• Spiritual companionship invites pastors to tread thoughtfully in the delicate space of grief, offering encouragement for embodied processing and drawing inspiration from the many biblical examples.
  • The courage inherent in grieving lies not in the swift evasion of pain but in the intentional, heavy lifting of articulating one’s deepest sorrows, with the unshakable trust that God walks with us each step of the journey.
  • Hopeful lament, far from being a contradiction, embodies the paradoxical truth that giving voice to pain, alongside an unwavering trust in God’s attentive ear, becomes a transformative journey marked by the interplay of grief and hope.
  • The entire body experiences grief and should be included in the lamenting process by engaging not just the mind, but the body as well.
  • Being attentive to one’s grief and engaging in intentional spiritual practices can foster healthy lament.

Questions for Reflection

  • When I experience loss or sorrow, how do I typically tend to my grief?
  • How do I commonly respond to others when they are experiencing grief?
  • Do I agree that it takes courage to embrace tough questions from those in pain? Why or why not?
  • How can I allow for a healthier exploration of grief within the context of pastoral care? What could this look like?
  • In our approach to grief, does our church tend to invite people into deliberate engagement with unanswered questions, push them toward hurried solutions, ignore grief altogether, or…? What changes can we make in our ministry to improve in this area?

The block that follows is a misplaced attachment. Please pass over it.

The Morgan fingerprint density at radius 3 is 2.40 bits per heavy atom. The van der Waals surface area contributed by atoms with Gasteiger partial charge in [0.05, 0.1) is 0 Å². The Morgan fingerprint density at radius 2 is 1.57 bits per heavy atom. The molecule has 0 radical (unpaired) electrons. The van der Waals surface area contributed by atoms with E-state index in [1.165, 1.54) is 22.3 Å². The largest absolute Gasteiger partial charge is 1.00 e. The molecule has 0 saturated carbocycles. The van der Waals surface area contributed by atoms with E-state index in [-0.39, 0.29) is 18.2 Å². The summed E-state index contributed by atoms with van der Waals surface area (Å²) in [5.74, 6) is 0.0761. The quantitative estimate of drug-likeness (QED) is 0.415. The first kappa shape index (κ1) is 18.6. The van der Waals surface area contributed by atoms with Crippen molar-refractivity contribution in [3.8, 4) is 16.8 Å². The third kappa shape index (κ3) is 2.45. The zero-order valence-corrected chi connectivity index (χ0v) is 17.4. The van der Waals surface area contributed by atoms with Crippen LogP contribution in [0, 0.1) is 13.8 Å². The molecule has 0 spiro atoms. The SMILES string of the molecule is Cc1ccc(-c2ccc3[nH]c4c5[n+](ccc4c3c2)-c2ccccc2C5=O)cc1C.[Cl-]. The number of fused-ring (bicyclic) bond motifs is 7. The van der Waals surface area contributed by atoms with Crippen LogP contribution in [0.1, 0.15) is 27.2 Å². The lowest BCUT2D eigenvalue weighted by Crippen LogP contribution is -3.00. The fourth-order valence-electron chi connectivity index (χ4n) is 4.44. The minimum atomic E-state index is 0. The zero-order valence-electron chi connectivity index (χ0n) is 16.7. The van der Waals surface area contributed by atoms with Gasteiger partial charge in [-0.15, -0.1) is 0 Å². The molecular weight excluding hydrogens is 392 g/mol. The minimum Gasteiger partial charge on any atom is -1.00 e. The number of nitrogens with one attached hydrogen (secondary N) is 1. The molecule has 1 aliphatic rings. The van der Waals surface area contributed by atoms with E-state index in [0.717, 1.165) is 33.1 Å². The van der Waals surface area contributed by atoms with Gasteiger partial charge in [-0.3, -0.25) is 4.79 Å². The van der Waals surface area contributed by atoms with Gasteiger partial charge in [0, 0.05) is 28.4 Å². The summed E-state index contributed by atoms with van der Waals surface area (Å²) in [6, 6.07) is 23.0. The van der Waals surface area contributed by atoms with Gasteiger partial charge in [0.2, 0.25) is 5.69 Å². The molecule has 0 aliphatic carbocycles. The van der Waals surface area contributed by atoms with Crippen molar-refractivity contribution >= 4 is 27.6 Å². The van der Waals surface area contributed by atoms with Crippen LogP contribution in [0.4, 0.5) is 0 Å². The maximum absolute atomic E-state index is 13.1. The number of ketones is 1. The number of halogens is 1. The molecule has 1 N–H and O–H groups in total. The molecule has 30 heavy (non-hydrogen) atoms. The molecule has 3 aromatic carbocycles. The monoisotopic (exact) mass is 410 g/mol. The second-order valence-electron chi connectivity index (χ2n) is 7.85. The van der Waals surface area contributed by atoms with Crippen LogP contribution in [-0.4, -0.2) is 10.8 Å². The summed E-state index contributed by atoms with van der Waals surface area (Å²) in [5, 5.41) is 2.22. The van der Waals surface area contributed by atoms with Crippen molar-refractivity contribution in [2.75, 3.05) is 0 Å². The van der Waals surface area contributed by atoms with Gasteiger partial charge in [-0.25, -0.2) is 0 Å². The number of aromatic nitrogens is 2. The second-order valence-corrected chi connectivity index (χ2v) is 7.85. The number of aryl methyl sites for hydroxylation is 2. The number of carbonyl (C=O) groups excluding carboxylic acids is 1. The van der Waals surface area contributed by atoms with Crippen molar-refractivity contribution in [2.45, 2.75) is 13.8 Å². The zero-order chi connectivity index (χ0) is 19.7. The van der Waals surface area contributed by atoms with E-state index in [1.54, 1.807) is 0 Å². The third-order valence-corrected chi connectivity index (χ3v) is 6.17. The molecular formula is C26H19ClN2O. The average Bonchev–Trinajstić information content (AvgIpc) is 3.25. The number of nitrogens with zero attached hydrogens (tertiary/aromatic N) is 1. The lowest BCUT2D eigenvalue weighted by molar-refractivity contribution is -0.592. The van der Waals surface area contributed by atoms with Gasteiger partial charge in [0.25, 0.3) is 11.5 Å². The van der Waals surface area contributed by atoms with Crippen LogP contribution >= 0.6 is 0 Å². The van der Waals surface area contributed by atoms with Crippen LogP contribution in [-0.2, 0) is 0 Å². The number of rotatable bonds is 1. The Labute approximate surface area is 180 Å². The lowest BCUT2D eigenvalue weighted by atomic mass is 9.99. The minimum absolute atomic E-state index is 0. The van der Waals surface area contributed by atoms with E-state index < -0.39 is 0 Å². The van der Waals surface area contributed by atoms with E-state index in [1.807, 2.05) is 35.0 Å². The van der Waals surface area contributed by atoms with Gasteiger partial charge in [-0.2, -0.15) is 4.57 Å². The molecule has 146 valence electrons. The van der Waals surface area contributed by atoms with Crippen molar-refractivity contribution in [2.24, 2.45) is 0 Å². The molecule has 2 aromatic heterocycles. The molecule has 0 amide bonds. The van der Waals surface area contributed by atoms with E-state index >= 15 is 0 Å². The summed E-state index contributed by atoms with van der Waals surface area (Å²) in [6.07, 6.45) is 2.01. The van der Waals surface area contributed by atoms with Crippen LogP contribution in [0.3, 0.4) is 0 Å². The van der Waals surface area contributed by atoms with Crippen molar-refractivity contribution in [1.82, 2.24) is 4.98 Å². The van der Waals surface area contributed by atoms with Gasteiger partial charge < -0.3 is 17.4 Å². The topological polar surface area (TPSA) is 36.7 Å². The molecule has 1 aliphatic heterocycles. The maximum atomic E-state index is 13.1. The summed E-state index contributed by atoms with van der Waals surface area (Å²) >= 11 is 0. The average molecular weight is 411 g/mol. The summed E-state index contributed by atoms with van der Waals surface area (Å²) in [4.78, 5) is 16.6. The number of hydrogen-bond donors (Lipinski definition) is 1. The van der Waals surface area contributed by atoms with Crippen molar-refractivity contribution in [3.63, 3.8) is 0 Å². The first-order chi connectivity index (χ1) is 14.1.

• How does the story of Lazarus and his sisters inform how we can serve during times of grief and sorrow? How am I reflecting the compassionate presence of Jesus amid grief in ministry?
  • As a pastor or ministry leader, how do my own experiences of grief impact the way I serve in ministry?
  • How is the way I personally process grief helpful or harmful in guiding others through their individual journeys of sorrow?
  • How can I create an environment that leaves ample space for God to work within the complexities of human suffering? Are there changes in this area I need to make? If so, what?
  • Am I engaged in spiritual companionship with others that is venerable enough to encounter grief together? Why or why not?
  • How can I be more holistic in the lamenting process, understanding that the entire body experiences grief, not just the mind? What would this look like in ministry?
  • What tools or exercises might be most helpful for those as they process grief? How can we best share these with those who are lamenting?
  • How does lamenting relate to our trust in God? What does the way I personally handle grief say about my view of God?

Full-Text Transcript

As pastors and ministry leaders, how can we tend to our own grieving in healthy ways and help others do the same?